When I began teaching full time, I was 51 years old. I previously stayed at home with my two children and as they began high school started as a substitute teacher. I was excited to get the fourth grade job. But, what kind of teacher was I going to be? Well, I just had to be myself. And so my new kids had to get used to my rules. I only had several.
1. “Do not rock on your chair. You don’t want to end up like Mark Harper. (made up name.) He fell and hit his head and to this day has no idea what is name is. So, if you want to end up like Markie, rock on your chair.”
2. “Don’t even think about making fun of anyone. I got made fun of for being skinny. Sure, I would welcome it now, but getting called chicken legs is not funny.”
3. “This is the most important rule. You guys need to learn to laugh at yourself. If you fall, people will laugh, so you might as well laugh rght along with them. Don’t get mad. Don’t get embarrassed. Laugh.”
So, then I tell them the story of my embarrassment in college….
I was a freshman in college and had a crush on a guy I will call Robert P. It was winter and the goofy campus employees hadn’t shoveled the sidewalks yet. It was snowing pretty hard and I was wanting to walk down the sidewalk to the student center, The Nickel, but the sidewalks were all covered with snow. It was pretty icy.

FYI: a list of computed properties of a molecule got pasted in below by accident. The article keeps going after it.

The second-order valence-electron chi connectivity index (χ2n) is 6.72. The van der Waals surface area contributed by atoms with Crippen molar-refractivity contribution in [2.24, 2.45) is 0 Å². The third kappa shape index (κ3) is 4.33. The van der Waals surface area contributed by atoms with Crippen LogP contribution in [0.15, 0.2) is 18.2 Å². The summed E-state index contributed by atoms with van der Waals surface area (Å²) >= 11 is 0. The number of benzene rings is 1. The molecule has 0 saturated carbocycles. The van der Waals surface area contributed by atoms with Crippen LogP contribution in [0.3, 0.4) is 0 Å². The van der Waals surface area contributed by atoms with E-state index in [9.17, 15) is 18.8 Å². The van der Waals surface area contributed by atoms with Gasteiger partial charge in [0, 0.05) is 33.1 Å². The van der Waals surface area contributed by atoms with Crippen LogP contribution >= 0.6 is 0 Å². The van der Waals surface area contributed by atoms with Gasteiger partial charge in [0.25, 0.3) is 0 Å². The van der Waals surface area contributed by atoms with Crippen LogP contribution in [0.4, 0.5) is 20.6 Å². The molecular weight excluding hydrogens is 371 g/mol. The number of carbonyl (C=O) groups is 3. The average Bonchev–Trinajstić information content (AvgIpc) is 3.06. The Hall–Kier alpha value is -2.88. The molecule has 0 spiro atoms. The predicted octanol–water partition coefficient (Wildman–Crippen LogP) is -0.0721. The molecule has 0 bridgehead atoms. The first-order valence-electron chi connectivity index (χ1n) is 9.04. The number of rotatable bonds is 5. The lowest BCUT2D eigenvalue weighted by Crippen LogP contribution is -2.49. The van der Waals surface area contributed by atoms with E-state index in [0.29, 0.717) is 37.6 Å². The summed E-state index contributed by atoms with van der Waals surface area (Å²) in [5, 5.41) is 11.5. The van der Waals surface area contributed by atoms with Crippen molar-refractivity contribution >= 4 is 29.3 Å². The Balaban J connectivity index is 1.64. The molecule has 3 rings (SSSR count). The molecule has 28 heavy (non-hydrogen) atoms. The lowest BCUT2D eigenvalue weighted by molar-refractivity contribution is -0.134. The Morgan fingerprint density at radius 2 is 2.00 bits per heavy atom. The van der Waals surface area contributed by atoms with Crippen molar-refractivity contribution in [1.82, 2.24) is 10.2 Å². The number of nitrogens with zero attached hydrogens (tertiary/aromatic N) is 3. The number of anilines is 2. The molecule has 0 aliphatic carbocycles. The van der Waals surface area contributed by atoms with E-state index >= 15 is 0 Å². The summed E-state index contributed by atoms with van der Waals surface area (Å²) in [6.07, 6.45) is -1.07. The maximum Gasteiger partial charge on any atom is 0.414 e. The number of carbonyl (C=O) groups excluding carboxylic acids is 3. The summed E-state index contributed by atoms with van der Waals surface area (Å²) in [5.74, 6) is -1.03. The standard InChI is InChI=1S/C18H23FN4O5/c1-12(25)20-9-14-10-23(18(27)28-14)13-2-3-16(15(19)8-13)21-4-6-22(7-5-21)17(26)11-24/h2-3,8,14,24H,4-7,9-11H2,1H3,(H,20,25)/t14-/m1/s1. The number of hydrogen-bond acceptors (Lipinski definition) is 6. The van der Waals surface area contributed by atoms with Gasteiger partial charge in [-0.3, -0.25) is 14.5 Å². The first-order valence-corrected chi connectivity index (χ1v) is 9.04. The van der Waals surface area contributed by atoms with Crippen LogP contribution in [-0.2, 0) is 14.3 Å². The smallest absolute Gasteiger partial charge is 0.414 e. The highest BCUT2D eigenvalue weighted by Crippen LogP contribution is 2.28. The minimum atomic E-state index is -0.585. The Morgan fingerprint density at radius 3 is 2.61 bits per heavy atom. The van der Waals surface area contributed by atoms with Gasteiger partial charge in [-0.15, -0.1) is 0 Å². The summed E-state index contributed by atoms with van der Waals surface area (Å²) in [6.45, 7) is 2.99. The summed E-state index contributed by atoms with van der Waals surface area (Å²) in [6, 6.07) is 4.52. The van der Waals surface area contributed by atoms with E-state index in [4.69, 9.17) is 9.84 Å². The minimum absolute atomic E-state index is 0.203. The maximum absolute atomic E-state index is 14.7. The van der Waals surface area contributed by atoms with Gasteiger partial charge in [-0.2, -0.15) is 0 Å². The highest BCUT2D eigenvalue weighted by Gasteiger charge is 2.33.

Ahhh, I spotted Robert P. coming out of the student center with some other football players. If I hurried I could run right into him. So, I decided to walk on the road that ran down beside the student center since the sidewalk was a mess. I thought I looked pretty. Well, until I wiped out. But, I didn’t just wipe out. No, that would be too easy. I tried to baby-step it down the hill. I was wearing the wrong kind of shoes for snow tromping. I don’t think I ever had a pair of boots while attending college. Well, do earth shoes count? Plus, there was the fact that we all wore wide legged jeans that dragged on the ground. It was the seventies, and we were into our bell bottoms.
I fell on my knees. Nothing bad about that, except for the pain, but it didn’t end like that. Not only did I fall, but I kept going…on my kneees. The roads were pretty icy, so I slid by the football players, on my knees, still holding my books in my left arm, and my purse on my right shoulders. So, I said, “Hi” to them as I slid right by them. While I was looking at him, wishing I would just die, I slid right into the back of a stupid truck that was unloading something at the book store that was in the same building as the student center.
Oh, no, I’m not done. After my books I was carrying hit the bumper, I bounced backwards and somehow stopped, but my books kept going under the truck and right into the path of a car coming up the hill. The car was able to straddle the books and pass by them.
All I could hear was laughing. It was deafening. There were only about 5 guys outside, but it might as well been 100. I wanted to cry, but somehow managed to stand up on my poor deformed knees, turn around to them, and said, “I meant to do that.” And smiled. A couple of them clapped. I then curtsied. And damn if I didn’t slip and fall when I took my right foot back, curtsy-style. Then they really laughed. And I just had too also.
So, I tell my class that story every year. But, the whole point is to let the kids know that if you fall, people will laugh. And that the teacher will most likely laugh the hardest.
And then she will trip and fall on her way back to the desk.
We didn’t get anything done that day.